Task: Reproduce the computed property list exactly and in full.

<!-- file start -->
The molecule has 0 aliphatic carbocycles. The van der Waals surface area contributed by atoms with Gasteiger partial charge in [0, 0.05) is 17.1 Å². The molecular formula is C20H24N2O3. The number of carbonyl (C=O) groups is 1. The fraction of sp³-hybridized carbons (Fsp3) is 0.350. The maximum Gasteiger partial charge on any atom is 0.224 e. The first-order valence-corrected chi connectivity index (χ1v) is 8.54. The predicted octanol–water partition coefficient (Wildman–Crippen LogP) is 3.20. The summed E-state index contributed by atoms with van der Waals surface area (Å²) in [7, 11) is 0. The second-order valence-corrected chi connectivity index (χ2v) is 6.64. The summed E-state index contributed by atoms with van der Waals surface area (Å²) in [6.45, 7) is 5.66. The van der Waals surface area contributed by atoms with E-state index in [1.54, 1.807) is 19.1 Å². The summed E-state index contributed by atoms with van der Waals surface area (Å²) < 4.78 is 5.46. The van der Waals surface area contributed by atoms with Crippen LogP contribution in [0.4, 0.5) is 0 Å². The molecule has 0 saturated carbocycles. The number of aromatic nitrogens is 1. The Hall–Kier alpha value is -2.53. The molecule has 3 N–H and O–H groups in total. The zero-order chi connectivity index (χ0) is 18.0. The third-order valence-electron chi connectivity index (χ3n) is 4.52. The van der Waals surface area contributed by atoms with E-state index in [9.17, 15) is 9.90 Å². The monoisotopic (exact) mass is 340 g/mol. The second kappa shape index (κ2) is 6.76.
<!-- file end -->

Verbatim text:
The molecule has 0 aliphatic carbocycles. The van der Waals surface area contributed by atoms with Gasteiger partial charge in [0, 0.05) is 17.1 Å². The molecular formula is C20H24N2O3. The number of carbonyl (C=O) groups is 1. The fraction of sp³-hybridized carbons (Fsp3) is 0.350. The maximum Gasteiger partial charge on any atom is 0.224 e. The first-order valence-corrected chi connectivity index (χ1v) is 8.54. The predicted octanol–water partition coefficient (Wildman–Crippen LogP) is 3.20. The summed E-state index contributed by atoms with van der Waals surface area (Å²) in [7, 11) is 0. The second-order valence-corrected chi connectivity index (χ2v) is 6.64. The summed E-state index contributed by atoms with van der Waals surface area (Å²) in [6.45, 7) is 5.66. The van der Waals surface area contributed by atoms with E-state index in [1.54, 1.807) is 19.1 Å². The summed E-state index contributed by atoms with van der Waals surface area (Å²) < 4.78 is 5.46. The van der Waals surface area contributed by atoms with Crippen LogP contribution in [0.4, 0.5) is 0 Å². The molecule has 0 saturated carbocycles. The number of aromatic nitrogens is 1. The Hall–Kier alpha value is -2.53. The molecule has 3 N–H and O–H groups in total. The zero-order chi connectivity index (χ0) is 18.0. The third-order valence-electron chi connectivity index (χ3n) is 4.52. The van der Waals surface area contributed by atoms with E-state index in [9.17, 15) is 9.90 Å². The monoisotopic (exact) mass is 340 g/mol. The second kappa shape index (κ2) is 6.76.